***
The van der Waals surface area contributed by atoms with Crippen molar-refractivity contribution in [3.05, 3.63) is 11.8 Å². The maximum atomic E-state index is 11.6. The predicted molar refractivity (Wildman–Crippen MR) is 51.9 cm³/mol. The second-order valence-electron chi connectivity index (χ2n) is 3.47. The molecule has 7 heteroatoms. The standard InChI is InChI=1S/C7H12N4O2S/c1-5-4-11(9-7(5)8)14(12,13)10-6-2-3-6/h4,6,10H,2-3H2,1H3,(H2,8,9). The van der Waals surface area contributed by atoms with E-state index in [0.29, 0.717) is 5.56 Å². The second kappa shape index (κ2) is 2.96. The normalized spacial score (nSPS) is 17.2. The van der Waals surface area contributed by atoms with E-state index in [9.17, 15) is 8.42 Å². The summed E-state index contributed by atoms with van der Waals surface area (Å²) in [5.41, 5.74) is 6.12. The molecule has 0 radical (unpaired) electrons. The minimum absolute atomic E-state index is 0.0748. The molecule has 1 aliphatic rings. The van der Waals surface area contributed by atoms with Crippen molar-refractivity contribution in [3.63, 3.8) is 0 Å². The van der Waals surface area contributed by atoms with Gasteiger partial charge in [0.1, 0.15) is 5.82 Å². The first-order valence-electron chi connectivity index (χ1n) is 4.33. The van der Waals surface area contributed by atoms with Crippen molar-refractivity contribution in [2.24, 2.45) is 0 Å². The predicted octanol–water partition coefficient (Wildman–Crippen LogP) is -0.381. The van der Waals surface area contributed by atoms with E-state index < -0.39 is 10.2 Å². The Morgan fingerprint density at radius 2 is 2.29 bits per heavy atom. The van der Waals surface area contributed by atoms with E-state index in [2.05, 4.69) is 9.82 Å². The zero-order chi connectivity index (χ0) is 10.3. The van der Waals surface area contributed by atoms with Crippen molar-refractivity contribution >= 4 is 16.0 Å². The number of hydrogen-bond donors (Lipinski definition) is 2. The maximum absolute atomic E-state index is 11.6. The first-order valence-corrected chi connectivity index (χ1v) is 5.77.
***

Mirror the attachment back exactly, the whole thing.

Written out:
The van der Waals surface area contributed by atoms with Crippen molar-refractivity contribution in [3.05, 3.63) is 11.8 Å². The maximum atomic E-state index is 11.6. The predicted molar refractivity (Wildman–Crippen MR) is 51.9 cm³/mol. The second-order valence-electron chi connectivity index (χ2n) is 3.47. The molecule has 7 heteroatoms. The standard InChI is InChI=1S/C7H12N4O2S/c1-5-4-11(9-7(5)8)14(12,13)10-6-2-3-6/h4,6,10H,2-3H2,1H3,(H2,8,9). The van der Waals surface area contributed by atoms with E-state index in [0.29, 0.717) is 5.56 Å². The second kappa shape index (κ2) is 2.96. The normalized spacial score (nSPS) is 17.2. The van der Waals surface area contributed by atoms with E-state index in [9.17, 15) is 8.42 Å². The summed E-state index contributed by atoms with van der Waals surface area (Å²) in [5.41, 5.74) is 6.12. The molecule has 0 radical (unpaired) electrons. The minimum absolute atomic E-state index is 0.0748. The molecule has 1 aliphatic rings. The van der Waals surface area contributed by atoms with Crippen molar-refractivity contribution in [3.63, 3.8) is 0 Å². The van der Waals surface area contributed by atoms with Gasteiger partial charge in [0.1, 0.15) is 5.82 Å². The first-order valence-electron chi connectivity index (χ1n) is 4.33. The van der Waals surface area contributed by atoms with Crippen molar-refractivity contribution in [2.24, 2.45) is 0 Å². The predicted octanol–water partition coefficient (Wildman–Crippen LogP) is -0.381. The van der Waals surface area contributed by atoms with E-state index < -0.39 is 10.2 Å². The Morgan fingerprint density at radius 2 is 2.29 bits per heavy atom. The van der Waals surface area contributed by atoms with E-state index in [2.05, 4.69) is 9.82 Å². The zero-order chi connectivity index (χ0) is 10.3. The van der Waals surface area contributed by atoms with Crippen molar-refractivity contribution >= 4 is 16.0 Å². The number of hydrogen-bond donors (Lipinski definition) is 2. The maximum absolute atomic E-state index is 11.6. The first-order valence-corrected chi connectivity index (χ1v) is 5.77.